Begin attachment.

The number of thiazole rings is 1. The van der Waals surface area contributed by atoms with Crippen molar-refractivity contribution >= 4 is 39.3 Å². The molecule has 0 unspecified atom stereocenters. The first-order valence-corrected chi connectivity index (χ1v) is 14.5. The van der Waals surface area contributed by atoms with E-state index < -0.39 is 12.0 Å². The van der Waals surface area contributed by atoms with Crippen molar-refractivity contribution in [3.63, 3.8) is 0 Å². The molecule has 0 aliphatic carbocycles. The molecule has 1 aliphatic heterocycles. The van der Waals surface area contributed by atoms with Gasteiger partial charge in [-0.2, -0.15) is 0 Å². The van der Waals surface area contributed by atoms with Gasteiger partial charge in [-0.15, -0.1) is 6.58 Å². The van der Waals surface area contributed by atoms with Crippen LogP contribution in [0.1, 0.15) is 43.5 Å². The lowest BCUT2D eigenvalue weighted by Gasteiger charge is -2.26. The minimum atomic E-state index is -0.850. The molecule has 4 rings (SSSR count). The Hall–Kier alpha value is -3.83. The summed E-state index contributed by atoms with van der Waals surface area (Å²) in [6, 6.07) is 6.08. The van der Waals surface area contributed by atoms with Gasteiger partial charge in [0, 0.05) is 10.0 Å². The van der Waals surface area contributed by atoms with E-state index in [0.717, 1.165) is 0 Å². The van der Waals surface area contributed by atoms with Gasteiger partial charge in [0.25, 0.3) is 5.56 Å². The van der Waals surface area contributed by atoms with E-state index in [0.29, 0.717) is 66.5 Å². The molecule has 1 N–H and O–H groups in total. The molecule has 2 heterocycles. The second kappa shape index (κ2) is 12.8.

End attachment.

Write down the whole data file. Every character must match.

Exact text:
The number of thiazole rings is 1. The van der Waals surface area contributed by atoms with Crippen molar-refractivity contribution >= 4 is 39.3 Å². The molecule has 0 unspecified atom stereocenters. The first-order valence-corrected chi connectivity index (χ1v) is 14.5. The van der Waals surface area contributed by atoms with E-state index < -0.39 is 12.0 Å². The van der Waals surface area contributed by atoms with Crippen molar-refractivity contribution in [3.63, 3.8) is 0 Å². The molecule has 0 aliphatic carbocycles. The molecule has 1 aliphatic heterocycles. The van der Waals surface area contributed by atoms with Gasteiger partial charge in [-0.2, -0.15) is 0 Å². The van der Waals surface area contributed by atoms with Gasteiger partial charge in [-0.15, -0.1) is 6.58 Å². The van der Waals surface area contributed by atoms with Crippen LogP contribution in [0.1, 0.15) is 43.5 Å². The lowest BCUT2D eigenvalue weighted by Gasteiger charge is -2.26. The minimum atomic E-state index is -0.850. The molecule has 4 rings (SSSR count). The Hall–Kier alpha value is -3.83. The summed E-state index contributed by atoms with van der Waals surface area (Å²) in [6, 6.07) is 6.08. The van der Waals surface area contributed by atoms with Gasteiger partial charge in [0, 0.05) is 10.0 Å². The van der Waals surface area contributed by atoms with E-state index in [0.717, 1.165) is 0 Å². The van der Waals surface area contributed by atoms with Gasteiger partial charge in [0.25, 0.3) is 5.56 Å². The van der Waals surface area contributed by atoms with E-state index in [0.29, 0.717) is 66.5 Å². The molecule has 1 N–H and O–H groups in total. The molecule has 2 heterocycles. The second kappa shape index (κ2) is 12.8.